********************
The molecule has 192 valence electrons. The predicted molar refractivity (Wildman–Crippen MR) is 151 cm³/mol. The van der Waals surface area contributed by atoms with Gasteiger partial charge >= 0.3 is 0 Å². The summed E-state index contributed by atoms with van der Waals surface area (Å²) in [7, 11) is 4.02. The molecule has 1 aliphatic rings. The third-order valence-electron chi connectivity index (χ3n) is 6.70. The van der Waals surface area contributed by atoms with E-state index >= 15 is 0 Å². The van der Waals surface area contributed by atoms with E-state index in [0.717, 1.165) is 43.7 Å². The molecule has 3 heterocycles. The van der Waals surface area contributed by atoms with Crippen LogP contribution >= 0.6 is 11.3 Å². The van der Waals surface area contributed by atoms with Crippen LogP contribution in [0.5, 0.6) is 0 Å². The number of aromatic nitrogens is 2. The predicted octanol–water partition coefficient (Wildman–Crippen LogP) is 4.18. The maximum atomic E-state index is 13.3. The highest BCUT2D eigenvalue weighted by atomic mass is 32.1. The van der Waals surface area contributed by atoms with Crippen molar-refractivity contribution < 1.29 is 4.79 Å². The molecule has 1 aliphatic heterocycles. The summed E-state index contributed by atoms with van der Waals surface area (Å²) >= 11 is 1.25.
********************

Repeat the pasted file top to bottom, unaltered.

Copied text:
The molecule has 192 valence electrons. The predicted molar refractivity (Wildman–Crippen MR) is 151 cm³/mol. The van der Waals surface area contributed by atoms with Gasteiger partial charge >= 0.3 is 0 Å². The summed E-state index contributed by atoms with van der Waals surface area (Å²) in [7, 11) is 4.02. The molecule has 1 aliphatic rings. The third-order valence-electron chi connectivity index (χ3n) is 6.70. The van der Waals surface area contributed by atoms with E-state index >= 15 is 0 Å². The van der Waals surface area contributed by atoms with E-state index in [0.717, 1.165) is 43.7 Å². The molecule has 3 heterocycles. The van der Waals surface area contributed by atoms with Crippen LogP contribution >= 0.6 is 11.3 Å². The van der Waals surface area contributed by atoms with Crippen LogP contribution in [0.5, 0.6) is 0 Å². The number of aromatic nitrogens is 2. The predicted octanol–water partition coefficient (Wildman–Crippen LogP) is 4.18. The maximum atomic E-state index is 13.3. The highest BCUT2D eigenvalue weighted by atomic mass is 32.1. The van der Waals surface area contributed by atoms with Crippen molar-refractivity contribution < 1.29 is 4.79 Å². The molecule has 1 aliphatic heterocycles. The summed E-state index contributed by atoms with van der Waals surface area (Å²) >= 11 is 1.25.